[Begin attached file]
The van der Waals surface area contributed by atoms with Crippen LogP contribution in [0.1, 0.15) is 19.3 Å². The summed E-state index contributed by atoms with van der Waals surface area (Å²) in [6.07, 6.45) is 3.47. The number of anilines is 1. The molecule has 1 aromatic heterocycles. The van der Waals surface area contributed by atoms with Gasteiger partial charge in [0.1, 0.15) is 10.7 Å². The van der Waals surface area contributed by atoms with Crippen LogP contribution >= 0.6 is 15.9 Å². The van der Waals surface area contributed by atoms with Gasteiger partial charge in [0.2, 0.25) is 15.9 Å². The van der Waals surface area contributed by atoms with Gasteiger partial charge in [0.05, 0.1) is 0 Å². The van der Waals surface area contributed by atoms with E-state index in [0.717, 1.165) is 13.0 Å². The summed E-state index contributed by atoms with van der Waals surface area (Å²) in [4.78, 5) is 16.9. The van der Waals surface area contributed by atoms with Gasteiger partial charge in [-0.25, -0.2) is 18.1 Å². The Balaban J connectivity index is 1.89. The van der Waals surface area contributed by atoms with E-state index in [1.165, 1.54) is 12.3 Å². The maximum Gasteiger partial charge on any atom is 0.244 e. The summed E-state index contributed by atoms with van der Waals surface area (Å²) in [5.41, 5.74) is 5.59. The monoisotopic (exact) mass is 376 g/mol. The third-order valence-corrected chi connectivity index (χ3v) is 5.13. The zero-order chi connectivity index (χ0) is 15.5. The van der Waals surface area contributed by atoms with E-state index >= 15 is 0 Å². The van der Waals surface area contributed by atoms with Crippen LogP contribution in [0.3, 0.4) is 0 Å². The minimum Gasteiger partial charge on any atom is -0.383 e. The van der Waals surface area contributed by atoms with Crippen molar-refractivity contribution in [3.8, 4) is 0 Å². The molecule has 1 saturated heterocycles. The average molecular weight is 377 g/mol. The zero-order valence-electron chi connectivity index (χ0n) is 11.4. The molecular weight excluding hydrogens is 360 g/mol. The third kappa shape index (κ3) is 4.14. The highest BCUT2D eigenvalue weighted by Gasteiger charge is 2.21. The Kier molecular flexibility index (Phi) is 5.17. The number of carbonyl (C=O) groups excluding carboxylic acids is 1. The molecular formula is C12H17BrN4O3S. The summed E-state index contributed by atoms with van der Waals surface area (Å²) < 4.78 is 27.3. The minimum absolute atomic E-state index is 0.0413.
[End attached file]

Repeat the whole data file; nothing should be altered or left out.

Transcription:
The van der Waals surface area contributed by atoms with Crippen LogP contribution in [0.1, 0.15) is 19.3 Å². The summed E-state index contributed by atoms with van der Waals surface area (Å²) in [6.07, 6.45) is 3.47. The number of anilines is 1. The molecule has 1 aromatic heterocycles. The van der Waals surface area contributed by atoms with Gasteiger partial charge in [0.1, 0.15) is 10.7 Å². The van der Waals surface area contributed by atoms with Crippen LogP contribution >= 0.6 is 15.9 Å². The van der Waals surface area contributed by atoms with Gasteiger partial charge in [0.2, 0.25) is 15.9 Å². The van der Waals surface area contributed by atoms with Gasteiger partial charge in [0.05, 0.1) is 0 Å². The van der Waals surface area contributed by atoms with E-state index in [0.717, 1.165) is 13.0 Å². The summed E-state index contributed by atoms with van der Waals surface area (Å²) in [4.78, 5) is 16.9. The van der Waals surface area contributed by atoms with Gasteiger partial charge in [-0.25, -0.2) is 18.1 Å². The Balaban J connectivity index is 1.89. The van der Waals surface area contributed by atoms with E-state index in [1.165, 1.54) is 12.3 Å². The maximum Gasteiger partial charge on any atom is 0.244 e. The summed E-state index contributed by atoms with van der Waals surface area (Å²) in [5.41, 5.74) is 5.59. The monoisotopic (exact) mass is 376 g/mol. The third-order valence-corrected chi connectivity index (χ3v) is 5.13. The zero-order chi connectivity index (χ0) is 15.5. The van der Waals surface area contributed by atoms with E-state index >= 15 is 0 Å². The van der Waals surface area contributed by atoms with Crippen LogP contribution in [0.3, 0.4) is 0 Å². The minimum Gasteiger partial charge on any atom is -0.383 e. The van der Waals surface area contributed by atoms with Crippen molar-refractivity contribution in [3.8, 4) is 0 Å². The molecule has 1 saturated heterocycles. The average molecular weight is 377 g/mol. The zero-order valence-electron chi connectivity index (χ0n) is 11.4. The molecular weight excluding hydrogens is 360 g/mol. The third kappa shape index (κ3) is 4.14. The highest BCUT2D eigenvalue weighted by Gasteiger charge is 2.21. The Kier molecular flexibility index (Phi) is 5.17. The number of carbonyl (C=O) groups excluding carboxylic acids is 1. The molecular formula is C12H17BrN4O3S. The summed E-state index contributed by atoms with van der Waals surface area (Å²) < 4.78 is 27.3. The minimum absolute atomic E-state index is 0.0413.